Self-assembled spheres of glass and antimicrobial drugs

Our new paper in Acta Biomaterialia (Stewart et al, June 27, 2018) on the design and smart response of composite materials for dental applications, which contain microspheres packed with antimicrobial drug. These spheres were synthesized by a unique self-assembly that we developed previously (Stewart et al, Scientific Reports, Jan 2018), which allows 'surfactant-type' (ie; detergent-like) antimicrobial drug molecules to self-assemble with silicate (ie; glass) species and make a nanocomposite sphere (below). As a result, the drug makes up half the material! We're very excited about this kind of approach as a means to add much better antibacterial performance qualities to dental materials, and help prevent 'secondary caries' - cavities which form around existing fillings.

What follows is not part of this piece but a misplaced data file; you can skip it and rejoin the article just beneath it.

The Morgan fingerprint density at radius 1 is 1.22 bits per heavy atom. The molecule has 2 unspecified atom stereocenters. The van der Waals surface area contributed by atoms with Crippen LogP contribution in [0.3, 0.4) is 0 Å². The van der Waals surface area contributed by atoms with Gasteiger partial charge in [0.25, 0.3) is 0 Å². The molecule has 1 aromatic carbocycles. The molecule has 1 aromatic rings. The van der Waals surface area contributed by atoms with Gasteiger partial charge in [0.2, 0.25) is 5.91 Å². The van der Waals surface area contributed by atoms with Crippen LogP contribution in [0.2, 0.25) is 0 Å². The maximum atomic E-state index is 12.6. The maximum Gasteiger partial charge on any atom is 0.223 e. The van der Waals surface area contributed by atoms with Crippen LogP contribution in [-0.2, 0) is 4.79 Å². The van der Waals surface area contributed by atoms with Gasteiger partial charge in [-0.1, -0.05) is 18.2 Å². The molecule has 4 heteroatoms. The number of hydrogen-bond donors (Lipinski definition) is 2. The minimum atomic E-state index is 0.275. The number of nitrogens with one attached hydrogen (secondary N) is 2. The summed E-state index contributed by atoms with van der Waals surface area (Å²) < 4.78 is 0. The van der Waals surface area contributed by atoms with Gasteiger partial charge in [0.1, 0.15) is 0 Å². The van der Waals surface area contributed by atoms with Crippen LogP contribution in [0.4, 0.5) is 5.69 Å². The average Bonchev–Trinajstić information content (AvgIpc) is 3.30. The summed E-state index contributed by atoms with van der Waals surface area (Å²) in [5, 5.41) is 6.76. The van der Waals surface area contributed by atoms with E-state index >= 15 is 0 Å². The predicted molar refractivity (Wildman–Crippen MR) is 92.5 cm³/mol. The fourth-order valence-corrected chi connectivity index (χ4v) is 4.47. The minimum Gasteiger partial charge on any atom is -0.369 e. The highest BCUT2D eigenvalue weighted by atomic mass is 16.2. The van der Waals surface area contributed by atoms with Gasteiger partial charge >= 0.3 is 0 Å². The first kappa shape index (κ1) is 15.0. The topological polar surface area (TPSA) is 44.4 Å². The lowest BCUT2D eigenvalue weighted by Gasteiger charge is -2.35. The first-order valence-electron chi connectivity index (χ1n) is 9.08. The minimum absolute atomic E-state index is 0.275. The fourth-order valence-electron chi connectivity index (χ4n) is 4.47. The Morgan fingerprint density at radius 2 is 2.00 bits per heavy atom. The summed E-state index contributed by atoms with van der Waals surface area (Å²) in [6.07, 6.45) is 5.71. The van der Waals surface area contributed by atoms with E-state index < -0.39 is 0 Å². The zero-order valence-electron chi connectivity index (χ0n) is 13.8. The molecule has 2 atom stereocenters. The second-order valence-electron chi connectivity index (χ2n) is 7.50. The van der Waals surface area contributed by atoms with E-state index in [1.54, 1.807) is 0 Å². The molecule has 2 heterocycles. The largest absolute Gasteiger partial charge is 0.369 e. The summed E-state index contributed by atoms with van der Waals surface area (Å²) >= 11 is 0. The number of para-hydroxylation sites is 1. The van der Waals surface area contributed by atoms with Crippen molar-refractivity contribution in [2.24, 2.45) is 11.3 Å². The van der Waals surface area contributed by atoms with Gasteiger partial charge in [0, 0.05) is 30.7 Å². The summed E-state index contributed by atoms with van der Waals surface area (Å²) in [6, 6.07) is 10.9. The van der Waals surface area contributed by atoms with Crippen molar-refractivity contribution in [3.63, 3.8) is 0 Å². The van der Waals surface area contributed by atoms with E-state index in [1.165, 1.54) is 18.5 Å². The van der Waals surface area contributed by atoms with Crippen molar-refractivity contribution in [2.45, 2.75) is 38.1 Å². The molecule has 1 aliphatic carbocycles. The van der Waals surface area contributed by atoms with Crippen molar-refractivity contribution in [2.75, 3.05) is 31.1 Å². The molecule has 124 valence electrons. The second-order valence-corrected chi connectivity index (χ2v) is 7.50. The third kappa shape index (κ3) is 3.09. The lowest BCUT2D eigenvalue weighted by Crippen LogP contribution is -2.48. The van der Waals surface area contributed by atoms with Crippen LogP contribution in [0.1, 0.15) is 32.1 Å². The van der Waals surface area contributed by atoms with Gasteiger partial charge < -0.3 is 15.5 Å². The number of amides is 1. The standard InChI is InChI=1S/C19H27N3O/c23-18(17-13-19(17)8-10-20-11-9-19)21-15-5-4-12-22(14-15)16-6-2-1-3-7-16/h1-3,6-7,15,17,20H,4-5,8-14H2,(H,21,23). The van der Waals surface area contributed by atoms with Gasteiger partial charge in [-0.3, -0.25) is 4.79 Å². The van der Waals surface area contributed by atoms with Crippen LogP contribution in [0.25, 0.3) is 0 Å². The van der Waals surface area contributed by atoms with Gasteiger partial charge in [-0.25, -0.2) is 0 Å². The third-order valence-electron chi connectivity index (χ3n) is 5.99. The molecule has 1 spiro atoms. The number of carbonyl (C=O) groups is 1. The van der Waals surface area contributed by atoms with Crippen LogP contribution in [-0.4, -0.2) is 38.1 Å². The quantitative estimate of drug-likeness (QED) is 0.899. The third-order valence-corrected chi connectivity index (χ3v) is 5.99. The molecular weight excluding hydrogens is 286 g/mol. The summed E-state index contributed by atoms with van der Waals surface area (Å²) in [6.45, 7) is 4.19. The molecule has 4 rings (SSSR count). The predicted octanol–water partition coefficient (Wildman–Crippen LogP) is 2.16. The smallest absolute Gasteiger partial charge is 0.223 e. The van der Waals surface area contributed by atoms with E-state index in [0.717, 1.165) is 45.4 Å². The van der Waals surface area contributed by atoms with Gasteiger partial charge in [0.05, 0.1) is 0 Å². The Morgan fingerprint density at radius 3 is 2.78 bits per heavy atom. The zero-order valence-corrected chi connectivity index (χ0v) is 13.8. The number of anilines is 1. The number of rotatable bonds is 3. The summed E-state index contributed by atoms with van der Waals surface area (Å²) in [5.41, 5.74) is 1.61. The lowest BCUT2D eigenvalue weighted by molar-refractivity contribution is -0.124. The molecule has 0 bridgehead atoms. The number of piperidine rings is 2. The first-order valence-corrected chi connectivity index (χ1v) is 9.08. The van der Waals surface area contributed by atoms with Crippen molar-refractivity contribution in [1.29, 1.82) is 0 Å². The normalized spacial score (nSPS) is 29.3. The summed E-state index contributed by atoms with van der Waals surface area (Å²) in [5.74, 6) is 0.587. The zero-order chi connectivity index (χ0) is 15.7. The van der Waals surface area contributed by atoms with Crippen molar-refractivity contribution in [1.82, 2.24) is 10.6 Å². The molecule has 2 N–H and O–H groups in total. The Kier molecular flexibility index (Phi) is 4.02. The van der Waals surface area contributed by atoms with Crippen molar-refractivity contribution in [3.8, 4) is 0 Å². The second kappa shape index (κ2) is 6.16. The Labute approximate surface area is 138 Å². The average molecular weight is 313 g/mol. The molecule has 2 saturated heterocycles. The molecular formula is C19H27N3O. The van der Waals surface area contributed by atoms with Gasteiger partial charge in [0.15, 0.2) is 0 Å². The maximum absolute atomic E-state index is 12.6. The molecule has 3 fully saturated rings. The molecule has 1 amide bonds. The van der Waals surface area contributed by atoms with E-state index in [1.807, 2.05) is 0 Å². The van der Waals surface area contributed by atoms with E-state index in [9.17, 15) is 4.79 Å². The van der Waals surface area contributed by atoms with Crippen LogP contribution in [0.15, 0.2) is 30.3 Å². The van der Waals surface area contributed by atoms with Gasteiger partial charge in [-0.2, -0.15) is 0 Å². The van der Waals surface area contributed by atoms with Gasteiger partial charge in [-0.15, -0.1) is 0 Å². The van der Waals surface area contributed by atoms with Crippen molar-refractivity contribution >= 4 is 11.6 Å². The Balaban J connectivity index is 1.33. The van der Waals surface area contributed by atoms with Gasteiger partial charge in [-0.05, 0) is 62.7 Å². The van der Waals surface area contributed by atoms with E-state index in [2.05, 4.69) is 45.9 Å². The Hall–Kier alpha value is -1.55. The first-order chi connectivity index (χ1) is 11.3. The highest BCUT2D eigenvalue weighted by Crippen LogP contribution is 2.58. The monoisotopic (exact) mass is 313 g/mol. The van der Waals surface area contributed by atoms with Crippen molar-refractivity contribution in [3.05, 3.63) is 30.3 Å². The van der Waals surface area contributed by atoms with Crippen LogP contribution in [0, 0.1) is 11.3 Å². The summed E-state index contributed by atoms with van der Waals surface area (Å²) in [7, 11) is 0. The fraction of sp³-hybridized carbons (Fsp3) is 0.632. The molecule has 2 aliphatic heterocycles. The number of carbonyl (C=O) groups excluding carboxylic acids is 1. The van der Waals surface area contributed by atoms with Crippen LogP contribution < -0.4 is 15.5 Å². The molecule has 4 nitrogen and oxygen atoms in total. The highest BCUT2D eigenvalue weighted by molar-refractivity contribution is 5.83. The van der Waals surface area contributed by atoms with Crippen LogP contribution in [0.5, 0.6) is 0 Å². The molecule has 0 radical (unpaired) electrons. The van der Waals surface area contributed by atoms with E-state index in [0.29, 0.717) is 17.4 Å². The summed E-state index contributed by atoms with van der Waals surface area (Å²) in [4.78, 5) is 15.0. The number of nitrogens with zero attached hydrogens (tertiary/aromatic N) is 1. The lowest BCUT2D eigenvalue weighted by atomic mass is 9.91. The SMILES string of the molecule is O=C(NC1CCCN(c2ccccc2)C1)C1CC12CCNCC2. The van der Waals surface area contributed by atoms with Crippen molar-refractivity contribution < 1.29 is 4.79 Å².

Keeping bacteria from stainless steel surfaces

Our new ACS Applied Materials and Interfaces paper (Awad et al, July 2018) shows a food-safe, large scale and inexpensive version of SLIPS for large industrial food processing equipment. This approach traps regular cooking oil onto a regular stainless steel surface, and into the microgrooves that enable bacterial adhesion. Even though most of the oil gets worn away (by physical shear), we believe that the small amounts of residual oil that remain can block these defect sites. As a result, this surface treatment can keep bacterial counts to about 1000x lower than untreated stainless steel.